“Back in the day, you might have staged an event for 500 to 600 people in a hotel ballroom. Your revenues would mainly be drawn from food & beverage (F&B) sales – you might charge Dh100 for a ticket but you’d generate three times that amount in F&B spend.

“So paying Dh10 per ticket in tax in this environment was a non-issue.

“But now you are faced with the extreme opposite scenario, whereby you might draw 20,000 punters to a headline concert that costs $700,000 to produce – a figure which represents a direct investment in the Dubai economy.

“In this environment, the ticket tax is not only going to be much bigger than your profit ratio, because of the split deals which international artists now expect, it directly impacts the revenue stream for the artist, making Dubai a less appealing destination for these type of events.

“It leaves the artist to decide whether they should in fact increase the cost of their tickets or stage the concert in another location – Abu Dhabi for example, which doesn’t levy a ticket tax – where they can make more money and charge punters less for the privilege of coming to the show.”

Chillout’s Younes believes the ticket tax “plays a suppressing role overall” in the live events business.

“It will never be a positive contributor to any event given that the tax percentage collected is actually remarkably high,” he says.

“It remains a great concern for all event organisers, especially in the midst of this global financial crisis.”

Sipho Dlamini, chief operating officer of Dubai-based promoter Centre Stage Management (CSM), which is best known for producing the Dubai Desert Rock and Desert Rhythm festivals, says the lack of a digital ticketing system compounds the issues facing promoters.

“It would be hugely beneficial to have an online ticketing service introduced so we would only pay tax on the number of tickets sold rather than the number issued,” he says.

“The crux of the matter is it’s becoming increasingly difficult to commercially justify producing events in Dubai and the costs aren’t coming down.”

At present, promoters must have all tickets printed physically stamped by the DTCM prior to their distribution to the various retail outlets in Dubai, meaning the promoter pays 10% tax on every ticket regardless of whether the ticket is actually sold.

One industry source who spoke to Sound&Stage on condition of anonymity claims a number of digital ticketing systems, which would enable the various governmental departments to monitor ticket sales in real-time and levy the tax accordingly, had been presented, but none had been officially endorsed by authorities to date.

Ultimately, the relatively disorganised nature of the live events business in Dubai means controversial issues such as ticket taxes generate a lot of talk but little action for a variety of obvious, and some not so obvious, reasons.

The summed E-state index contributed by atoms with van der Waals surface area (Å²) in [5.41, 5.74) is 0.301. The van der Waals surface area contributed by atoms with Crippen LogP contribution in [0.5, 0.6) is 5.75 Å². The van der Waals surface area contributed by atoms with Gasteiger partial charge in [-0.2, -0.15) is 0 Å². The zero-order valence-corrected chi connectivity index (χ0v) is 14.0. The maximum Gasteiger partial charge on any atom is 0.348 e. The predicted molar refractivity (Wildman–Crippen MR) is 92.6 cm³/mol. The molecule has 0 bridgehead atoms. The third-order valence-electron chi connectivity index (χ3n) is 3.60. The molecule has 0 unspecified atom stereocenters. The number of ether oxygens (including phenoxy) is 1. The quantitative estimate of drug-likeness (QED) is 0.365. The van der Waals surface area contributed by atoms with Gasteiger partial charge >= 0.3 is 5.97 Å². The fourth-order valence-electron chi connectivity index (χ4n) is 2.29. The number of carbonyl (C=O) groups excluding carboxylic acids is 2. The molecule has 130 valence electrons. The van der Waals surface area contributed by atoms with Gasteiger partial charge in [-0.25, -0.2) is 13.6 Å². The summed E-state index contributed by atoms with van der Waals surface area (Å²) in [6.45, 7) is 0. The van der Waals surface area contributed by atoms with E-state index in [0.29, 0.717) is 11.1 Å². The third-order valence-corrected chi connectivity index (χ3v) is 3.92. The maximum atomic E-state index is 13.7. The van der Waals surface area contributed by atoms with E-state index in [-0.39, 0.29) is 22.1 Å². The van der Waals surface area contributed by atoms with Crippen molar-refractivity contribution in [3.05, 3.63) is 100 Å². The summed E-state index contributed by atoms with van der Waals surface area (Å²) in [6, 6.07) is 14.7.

Unlike major markets such as the UK and US, neither Dubai nor the regional events business as a whole benefits from an organised members body to represent it in dealings with government organisations such as the DTCM.

However, the consensus among those interviewed for this article suggests an organised body could prove a challenging concept not just for the industry, but for the authorities it would potentially deal with externally.

“We could form an industry body to present these issues and represent our interests, but ultimately, would it have a negative impact on our collective position with authorities in the long-term?” asks Dlamini.

“I think the industry might benefit [from the creation of a collective], but there’s always a fine line.

“In saying that, a formal, respectful approach involving key industry stakeholders to the DTCM would be a positive move, in my opinion.

“That doesn’t mean anything might come out of it, but it does mean the authorities might pay more attention to the issues facing our industry as a whole and the commercial benefits we can bring to the local economy.”

Ovesen agrees. “Large-scale entertainment events staged in Dubai have a massive flow-on effect for the emirate’s economy,” he claims.

“If a major concert or event is staged at Dubai Festival City, for example, it generates increased footfall before and after the event in the shopping centre, it leads to increased business for the surrounding hotels and hospitality venues, it provides a boost to taxi drivers, it could even help Emirates with fans flying in from other countries.

“That’s the kind of boost Dubai needs right now and that’s why the ticket tax should be reviewed,” he concludes.

Standing room only

The lack of viable large-scale indoor venues in Dubai is one of the major factors that will restrict the long-term development of the emirate’s live events industry, claim many of the stakeholders interviewed for this article.

With the exception of the recently opened Dubai Palladium, which has a maximum capacity of 3000-5500, depending on seating configurations, there is a dearth of other venues with similar capacity and none capable of accommodating an audience in excess of 10,000.

However, some including AEG Live’s Ovesen, believe shifting dynamics in the Dubai property development sector means it will only be a matter of time before an investor realises the commercial potential of constructing a major indoor venue.

“It won’t be long before there is an arena built in this market that can seat 10,000 people,” he predicts.

“There were a couple of complexes in [Dubailand’s] Bawadi [precinct] that included arenas in their master plans; Dubai Studio City and Dubai Festival City have also talked about building arenas. If you had the money to build, now is the time because construction costs have dropped massively here in Dubai compared to 12 months ago. It makes sense and Dubai deserves a tier-one venue of this size.”